A new survey of nine hundred and twenty-five (925) labor economists conducted by the University of New Hampshire Survey Center for the Center for Union Facts illustrates a growing consensus among experts that increased unionization will have a negative effect on the economy. The survey further indicates that labor economists are overwhelmingly opposed to a bill currently before Congress that would radically overhaul existing labor law at the expense of American businesses. Their opposition grew even more fervent when they learned about EFCA’s binding arbitration clause, which would impose outside government arbitrators in the event of a contract dispute. The main findings of the survey are as follows:
- Nearly two-thirds of economists surveyed believe Congress should not pass the Employee Free Choice Act.
- When informed about EFCA’s binding arbitration clause, the percentage of economists in favor of the bill declined from 36% to just 27%.
- 58% percent of economists believe that increased unionization would have a negative effect on President Obama’s job creation program, while only 22% believe it would have a positive effect.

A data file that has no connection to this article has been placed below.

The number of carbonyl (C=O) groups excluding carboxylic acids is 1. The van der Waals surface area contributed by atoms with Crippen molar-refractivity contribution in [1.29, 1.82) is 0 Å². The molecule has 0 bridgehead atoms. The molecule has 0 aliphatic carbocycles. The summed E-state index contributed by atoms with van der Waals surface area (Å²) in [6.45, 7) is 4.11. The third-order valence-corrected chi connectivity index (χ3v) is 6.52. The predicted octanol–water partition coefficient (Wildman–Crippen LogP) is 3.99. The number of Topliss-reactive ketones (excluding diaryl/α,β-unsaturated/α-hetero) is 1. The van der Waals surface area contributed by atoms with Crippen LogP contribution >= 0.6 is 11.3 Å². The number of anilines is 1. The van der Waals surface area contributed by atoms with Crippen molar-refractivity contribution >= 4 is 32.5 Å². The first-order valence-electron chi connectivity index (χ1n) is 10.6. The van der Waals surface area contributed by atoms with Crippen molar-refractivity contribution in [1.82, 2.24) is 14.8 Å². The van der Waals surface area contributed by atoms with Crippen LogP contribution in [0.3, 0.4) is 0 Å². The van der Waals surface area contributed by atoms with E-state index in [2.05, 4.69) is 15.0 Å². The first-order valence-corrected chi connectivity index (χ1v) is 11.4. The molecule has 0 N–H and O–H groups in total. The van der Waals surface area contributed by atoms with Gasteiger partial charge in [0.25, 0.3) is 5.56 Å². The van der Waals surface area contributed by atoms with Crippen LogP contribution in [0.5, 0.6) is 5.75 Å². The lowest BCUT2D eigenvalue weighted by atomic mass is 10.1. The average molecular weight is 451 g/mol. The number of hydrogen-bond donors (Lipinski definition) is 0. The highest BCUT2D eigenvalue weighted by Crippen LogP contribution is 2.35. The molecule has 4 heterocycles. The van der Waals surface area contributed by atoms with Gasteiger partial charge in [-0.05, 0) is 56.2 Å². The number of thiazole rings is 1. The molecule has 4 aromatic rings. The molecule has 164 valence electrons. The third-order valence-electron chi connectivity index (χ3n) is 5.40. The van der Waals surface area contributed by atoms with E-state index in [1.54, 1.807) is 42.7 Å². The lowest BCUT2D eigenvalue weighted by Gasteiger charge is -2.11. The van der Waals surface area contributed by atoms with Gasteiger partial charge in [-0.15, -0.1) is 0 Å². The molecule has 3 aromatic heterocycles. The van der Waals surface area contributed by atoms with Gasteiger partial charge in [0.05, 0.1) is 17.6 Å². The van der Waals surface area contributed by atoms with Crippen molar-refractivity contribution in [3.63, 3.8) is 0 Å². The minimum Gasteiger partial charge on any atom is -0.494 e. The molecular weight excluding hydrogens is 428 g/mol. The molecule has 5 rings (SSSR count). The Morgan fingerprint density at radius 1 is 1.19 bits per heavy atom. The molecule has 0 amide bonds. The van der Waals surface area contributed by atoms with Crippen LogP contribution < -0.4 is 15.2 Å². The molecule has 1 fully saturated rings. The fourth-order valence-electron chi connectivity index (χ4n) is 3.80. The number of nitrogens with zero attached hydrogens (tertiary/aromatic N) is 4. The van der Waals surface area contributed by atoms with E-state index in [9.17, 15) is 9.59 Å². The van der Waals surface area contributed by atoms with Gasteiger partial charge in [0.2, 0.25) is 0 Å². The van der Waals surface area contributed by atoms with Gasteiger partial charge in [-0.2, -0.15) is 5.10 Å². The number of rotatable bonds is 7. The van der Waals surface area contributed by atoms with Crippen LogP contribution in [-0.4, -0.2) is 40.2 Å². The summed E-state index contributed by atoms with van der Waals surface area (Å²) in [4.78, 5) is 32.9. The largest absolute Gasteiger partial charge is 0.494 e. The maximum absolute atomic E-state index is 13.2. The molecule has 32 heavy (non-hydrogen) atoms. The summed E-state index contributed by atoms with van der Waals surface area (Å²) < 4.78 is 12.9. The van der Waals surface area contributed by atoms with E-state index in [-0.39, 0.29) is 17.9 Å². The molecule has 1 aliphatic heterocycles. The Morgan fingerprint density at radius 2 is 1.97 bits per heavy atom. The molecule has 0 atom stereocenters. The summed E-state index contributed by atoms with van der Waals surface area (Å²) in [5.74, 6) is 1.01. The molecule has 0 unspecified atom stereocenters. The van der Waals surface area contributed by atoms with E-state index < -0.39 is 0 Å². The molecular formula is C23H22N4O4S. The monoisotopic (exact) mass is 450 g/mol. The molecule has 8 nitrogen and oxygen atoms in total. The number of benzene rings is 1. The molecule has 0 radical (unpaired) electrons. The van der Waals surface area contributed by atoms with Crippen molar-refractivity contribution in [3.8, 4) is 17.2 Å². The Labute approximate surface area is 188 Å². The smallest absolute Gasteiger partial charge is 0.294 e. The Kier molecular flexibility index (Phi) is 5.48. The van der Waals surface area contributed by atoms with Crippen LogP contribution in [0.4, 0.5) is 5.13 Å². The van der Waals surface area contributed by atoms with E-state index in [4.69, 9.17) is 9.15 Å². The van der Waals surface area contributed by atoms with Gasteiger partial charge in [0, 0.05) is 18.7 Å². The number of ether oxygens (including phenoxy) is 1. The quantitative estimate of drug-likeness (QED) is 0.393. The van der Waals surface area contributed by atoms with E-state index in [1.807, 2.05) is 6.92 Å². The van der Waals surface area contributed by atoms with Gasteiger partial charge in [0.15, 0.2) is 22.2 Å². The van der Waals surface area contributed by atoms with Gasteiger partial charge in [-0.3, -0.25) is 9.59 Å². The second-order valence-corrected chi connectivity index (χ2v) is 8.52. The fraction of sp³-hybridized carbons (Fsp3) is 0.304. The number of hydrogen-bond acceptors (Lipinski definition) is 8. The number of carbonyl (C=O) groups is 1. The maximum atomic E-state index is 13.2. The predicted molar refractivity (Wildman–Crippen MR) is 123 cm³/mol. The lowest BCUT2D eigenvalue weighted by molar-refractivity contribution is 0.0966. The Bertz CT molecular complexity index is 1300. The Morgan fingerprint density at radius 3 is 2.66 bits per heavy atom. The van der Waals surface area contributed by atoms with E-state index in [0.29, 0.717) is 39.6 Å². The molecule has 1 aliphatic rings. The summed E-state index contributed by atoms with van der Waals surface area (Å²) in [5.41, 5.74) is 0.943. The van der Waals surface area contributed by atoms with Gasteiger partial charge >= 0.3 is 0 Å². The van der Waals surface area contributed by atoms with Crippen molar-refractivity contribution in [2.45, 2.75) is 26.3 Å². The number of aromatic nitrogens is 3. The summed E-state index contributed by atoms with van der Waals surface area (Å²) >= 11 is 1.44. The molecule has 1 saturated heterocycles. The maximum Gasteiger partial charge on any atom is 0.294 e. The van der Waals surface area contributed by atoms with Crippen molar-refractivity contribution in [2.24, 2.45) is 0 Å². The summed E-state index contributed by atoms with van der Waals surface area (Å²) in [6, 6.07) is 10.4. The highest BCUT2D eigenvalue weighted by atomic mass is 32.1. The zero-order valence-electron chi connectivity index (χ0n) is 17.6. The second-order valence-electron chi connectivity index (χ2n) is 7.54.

- By a ratio of more than 3 to 1, economists surveyed believe that changes to the economy and business climate — rather than employer resistance — are likely to blame for the recent decline in union membership.
“As President Obama looks for ways to pull the country out of its economic downturn, he should heed the opinions of economic experts who overwhelmingly believe that increased unionization will only further hinder our economic condition,” said Richard Berman, Executive Director of the Center for Union Facts. “Legislation like the curiously named Employee Free Choice Act, with its illogical binding arbitration clause, will only make things worse for American businesses and their employees.”